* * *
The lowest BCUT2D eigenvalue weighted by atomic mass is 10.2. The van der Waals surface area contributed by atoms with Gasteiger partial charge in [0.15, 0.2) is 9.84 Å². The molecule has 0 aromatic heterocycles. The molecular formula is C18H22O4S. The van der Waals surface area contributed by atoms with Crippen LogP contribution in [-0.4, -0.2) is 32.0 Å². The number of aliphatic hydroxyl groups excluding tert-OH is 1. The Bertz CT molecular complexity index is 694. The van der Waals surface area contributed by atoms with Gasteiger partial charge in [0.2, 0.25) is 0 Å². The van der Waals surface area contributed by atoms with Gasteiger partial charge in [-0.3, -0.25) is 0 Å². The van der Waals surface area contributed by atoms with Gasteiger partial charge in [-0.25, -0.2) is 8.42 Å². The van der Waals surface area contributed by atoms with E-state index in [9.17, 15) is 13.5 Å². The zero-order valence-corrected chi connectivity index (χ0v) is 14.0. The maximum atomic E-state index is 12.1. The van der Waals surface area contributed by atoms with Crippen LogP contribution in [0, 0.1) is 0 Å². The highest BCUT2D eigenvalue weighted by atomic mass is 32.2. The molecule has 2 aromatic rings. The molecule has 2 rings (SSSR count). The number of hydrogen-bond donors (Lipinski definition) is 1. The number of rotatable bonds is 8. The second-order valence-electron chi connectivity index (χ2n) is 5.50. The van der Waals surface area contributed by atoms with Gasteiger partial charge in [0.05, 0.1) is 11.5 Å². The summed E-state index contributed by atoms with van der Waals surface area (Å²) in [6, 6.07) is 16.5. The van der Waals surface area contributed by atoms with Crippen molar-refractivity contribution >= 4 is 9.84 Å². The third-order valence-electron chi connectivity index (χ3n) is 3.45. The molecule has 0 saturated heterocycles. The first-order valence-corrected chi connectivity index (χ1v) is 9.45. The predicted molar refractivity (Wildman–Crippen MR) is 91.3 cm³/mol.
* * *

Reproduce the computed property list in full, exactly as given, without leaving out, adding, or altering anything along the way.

The lowest BCUT2D eigenvalue weighted by atomic mass is 10.2. The van der Waals surface area contributed by atoms with Gasteiger partial charge in [0.15, 0.2) is 9.84 Å². The molecule has 0 aromatic heterocycles. The molecular formula is C18H22O4S. The van der Waals surface area contributed by atoms with Crippen LogP contribution in [-0.4, -0.2) is 32.0 Å². The number of aliphatic hydroxyl groups excluding tert-OH is 1. The Bertz CT molecular complexity index is 694. The van der Waals surface area contributed by atoms with Gasteiger partial charge in [0.2, 0.25) is 0 Å². The van der Waals surface area contributed by atoms with Gasteiger partial charge in [-0.3, -0.25) is 0 Å². The van der Waals surface area contributed by atoms with Gasteiger partial charge in [-0.25, -0.2) is 8.42 Å². The van der Waals surface area contributed by atoms with E-state index in [9.17, 15) is 13.5 Å². The zero-order valence-corrected chi connectivity index (χ0v) is 14.0. The maximum atomic E-state index is 12.1. The van der Waals surface area contributed by atoms with Crippen LogP contribution in [0, 0.1) is 0 Å². The highest BCUT2D eigenvalue weighted by atomic mass is 32.2. The molecule has 2 aromatic rings. The molecule has 2 rings (SSSR count). The number of hydrogen-bond donors (Lipinski definition) is 1. The number of rotatable bonds is 8. The second-order valence-electron chi connectivity index (χ2n) is 5.50. The van der Waals surface area contributed by atoms with Gasteiger partial charge in [0.05, 0.1) is 11.5 Å². The summed E-state index contributed by atoms with van der Waals surface area (Å²) in [6, 6.07) is 16.5. The van der Waals surface area contributed by atoms with Crippen molar-refractivity contribution >= 4 is 9.84 Å². The third-order valence-electron chi connectivity index (χ3n) is 3.45. The molecule has 0 saturated heterocycles. The first-order valence-corrected chi connectivity index (χ1v) is 9.45. The predicted molar refractivity (Wildman–Crippen MR) is 91.3 cm³/mol.